In the kind of coincidence that seems manufactured for this campaign season, Dr. Martin Luther King is in the news during the same week that we celebrate his birth and life. In a speech last week, Senator Hillary Clinton said (among other things), “Dr. King’s dream began to be realized when President Johnson passed the Civil Rights Act… It took a president to get it done.” The media pounced on this as an attack on Senator Barack Obama and his alleged lack of experience in politics.
They got it wrong.
Oh, sure, that may be what she meant to imply. And it’s certainly easier to cover a news story that’s nothing more than a war of words, a clash of personalities, a spat among gladiators in the electoral arena. It’s an easy narrative, one that pundits can discuss without having to do much actual studying or other work.
It is true that Lyndon Johnson signed the Civil Rights Act. It’s true that he, and the liberal wing of the Democratic Party at the time, along with liberal Republicans (yes, there were such people), were the parts of the government that worked towards this end.
Admirable, sure. But it’s not the whole story. None of this would have happened if Dr. King, and hundreds of thousands of others, had not marched in the streets to change the law. Hundreds of busloads of people went into Southern towns to help desegregate schools, encourage voter registration, and generally improve the democracy for which Americans are known. Some of these people died, murdered by local bigots. Others were injured in confrontations with police. Hundreds went to jail. Because of their commitment and sacrifice, the world is a better place.
When I was in elementary school, I often saw these events on the evening news. Even though I didn’t live in the South, I lived in a community that was largely segregated. Seeing the demonstrators marching for equality opened my mind to the possibilities of a richer, more diverse community.
Dr. King was a magnificent speaker, and his eloquence stirred the hopes and imagination of this particular young girl. And he was more than a speaker. He was an organizer of the first order. Through his efforts and those of others, the civil rights movement found common ground with the anti-war movement, the labor movement, and other groups devoted to social justice.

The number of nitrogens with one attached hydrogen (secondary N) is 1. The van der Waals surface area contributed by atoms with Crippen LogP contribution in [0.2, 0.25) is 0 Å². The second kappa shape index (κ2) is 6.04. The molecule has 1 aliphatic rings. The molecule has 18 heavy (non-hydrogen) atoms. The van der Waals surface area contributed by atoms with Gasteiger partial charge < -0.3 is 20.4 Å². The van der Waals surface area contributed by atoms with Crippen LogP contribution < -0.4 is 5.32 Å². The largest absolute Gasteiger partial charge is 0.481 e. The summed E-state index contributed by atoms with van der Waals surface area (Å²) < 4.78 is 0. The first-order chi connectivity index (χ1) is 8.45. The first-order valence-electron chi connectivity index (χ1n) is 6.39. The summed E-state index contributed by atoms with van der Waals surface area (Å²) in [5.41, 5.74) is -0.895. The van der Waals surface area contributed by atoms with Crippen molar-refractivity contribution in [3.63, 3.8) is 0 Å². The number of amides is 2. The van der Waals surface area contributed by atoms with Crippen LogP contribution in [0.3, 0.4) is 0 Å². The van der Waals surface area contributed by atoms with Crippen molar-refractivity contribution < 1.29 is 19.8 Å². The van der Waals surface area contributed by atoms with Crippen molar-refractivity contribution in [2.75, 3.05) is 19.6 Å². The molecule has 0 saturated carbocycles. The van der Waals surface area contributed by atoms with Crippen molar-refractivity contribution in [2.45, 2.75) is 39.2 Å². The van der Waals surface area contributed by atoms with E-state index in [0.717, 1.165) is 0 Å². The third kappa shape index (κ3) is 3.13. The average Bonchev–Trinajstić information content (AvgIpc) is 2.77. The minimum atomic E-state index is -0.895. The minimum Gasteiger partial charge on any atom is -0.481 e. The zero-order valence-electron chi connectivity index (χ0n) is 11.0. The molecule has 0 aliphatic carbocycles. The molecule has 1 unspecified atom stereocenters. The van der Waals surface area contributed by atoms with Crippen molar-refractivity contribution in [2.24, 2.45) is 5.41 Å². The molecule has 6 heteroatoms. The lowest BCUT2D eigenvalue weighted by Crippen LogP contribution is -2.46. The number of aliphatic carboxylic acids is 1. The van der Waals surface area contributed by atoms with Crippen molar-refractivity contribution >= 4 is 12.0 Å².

Notice how I keep including others when I talk about Dr. King. He was not the only one on the stage. He was not the only one in the movement. He was not the only one who started the movement.
It serves the people in power to perpetuate the myth that movements are created by a single, charismatic person. It serves these same people to create dissension among those not in power, to distract us from the real issues. In this year’s campaign, the media asks if African-Americans and Latinos hate each other, if blacks and women are on opposite sides. In past elections, there was allegedly strife between Jews and blacks. Somehow, no one questions that straight white men retain their control. No one is ever opposed to them.
In comics recently, we see the same kind of crisis mentality. They’re killing our favorite characters! They’re un-marrying Peter Parker! And there’s nothing we can do about it! Sure, there is. Don’t buy comics you don’t like. Try something else. Write fan-fiction that continues the stories the way you’d like to see them. Life is too short to knit with crummy yarn, and it’s too short to read comics that don’t give you pleasure.
Don’t be passive. Don’t accept the narrative of convenience. Go out and do something. I don’t really care what you do. Vote. Register other voters. Find a group that’s doing something you like, and spend an hour or two a week working with them as a volunteer. Take to the streets and put your body on the line for an issue. There’s a war on, and every day you do nothing, it gets worse. Every day you do something, it gets better.
Have a dream.
Martha Thomases, Media Goddess and nagging mother-figure of ComicMix, suggests that readers who want to know more read Dr. King’s writings.
Martha Thomases brought more comics to the attention of more people than anyone else in the industry. Her work promoting The Death of Superman made an entire nation share in the tragedy of one of our most iconic American heroes. As a freelance journalist, she has been published in the Village Voice, High Times, Spy, the National Lampoon, Metropolitan Home, and more. For Marvel comics she created the series Dakota North. Martha worked as a researcher and assistant for the author Norman Mailer on several of his books, including the Pulitzer-Prize-winning Executioner's Song, On Women and Their Elegance, Ancient Evenings, and Harlot's Ghost.